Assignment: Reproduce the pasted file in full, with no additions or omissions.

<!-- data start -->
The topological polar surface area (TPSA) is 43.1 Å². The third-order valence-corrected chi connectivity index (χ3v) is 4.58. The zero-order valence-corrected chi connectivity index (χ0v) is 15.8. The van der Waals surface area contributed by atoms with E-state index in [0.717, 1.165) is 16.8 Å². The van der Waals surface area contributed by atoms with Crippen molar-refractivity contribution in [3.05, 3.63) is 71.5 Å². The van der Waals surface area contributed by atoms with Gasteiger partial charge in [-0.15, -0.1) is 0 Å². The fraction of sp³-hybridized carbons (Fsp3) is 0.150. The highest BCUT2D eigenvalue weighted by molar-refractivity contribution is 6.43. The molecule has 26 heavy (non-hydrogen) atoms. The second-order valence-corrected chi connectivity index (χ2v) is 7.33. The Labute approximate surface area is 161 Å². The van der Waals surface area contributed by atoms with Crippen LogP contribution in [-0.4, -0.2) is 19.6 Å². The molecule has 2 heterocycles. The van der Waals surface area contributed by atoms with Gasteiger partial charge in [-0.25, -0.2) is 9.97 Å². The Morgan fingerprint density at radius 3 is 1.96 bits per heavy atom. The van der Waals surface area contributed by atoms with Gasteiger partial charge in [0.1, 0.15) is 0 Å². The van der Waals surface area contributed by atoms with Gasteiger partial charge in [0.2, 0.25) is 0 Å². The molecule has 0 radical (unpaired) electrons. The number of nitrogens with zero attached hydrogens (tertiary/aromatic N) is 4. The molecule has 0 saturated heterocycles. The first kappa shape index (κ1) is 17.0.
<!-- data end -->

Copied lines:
The topological polar surface area (TPSA) is 43.1 Å². The third-order valence-corrected chi connectivity index (χ3v) is 4.58. The zero-order valence-corrected chi connectivity index (χ0v) is 15.8. The van der Waals surface area contributed by atoms with E-state index in [0.717, 1.165) is 16.8 Å². The van der Waals surface area contributed by atoms with Crippen molar-refractivity contribution in [3.05, 3.63) is 71.5 Å². The van der Waals surface area contributed by atoms with Gasteiger partial charge in [-0.15, -0.1) is 0 Å². The fraction of sp³-hybridized carbons (Fsp3) is 0.150. The highest BCUT2D eigenvalue weighted by molar-refractivity contribution is 6.43. The molecule has 26 heavy (non-hydrogen) atoms. The second-order valence-corrected chi connectivity index (χ2v) is 7.33. The Labute approximate surface area is 161 Å². The van der Waals surface area contributed by atoms with Crippen LogP contribution in [-0.4, -0.2) is 19.6 Å². The molecule has 2 heterocycles. The van der Waals surface area contributed by atoms with Gasteiger partial charge in [-0.25, -0.2) is 9.97 Å². The Morgan fingerprint density at radius 3 is 1.96 bits per heavy atom. The van der Waals surface area contributed by atoms with Gasteiger partial charge in [0.1, 0.15) is 0 Å². The van der Waals surface area contributed by atoms with Gasteiger partial charge in [0.2, 0.25) is 0 Å². The molecule has 0 radical (unpaired) electrons. The number of nitrogens with zero attached hydrogens (tertiary/aromatic N) is 4. The molecule has 0 saturated heterocycles. The first kappa shape index (κ1) is 17.0.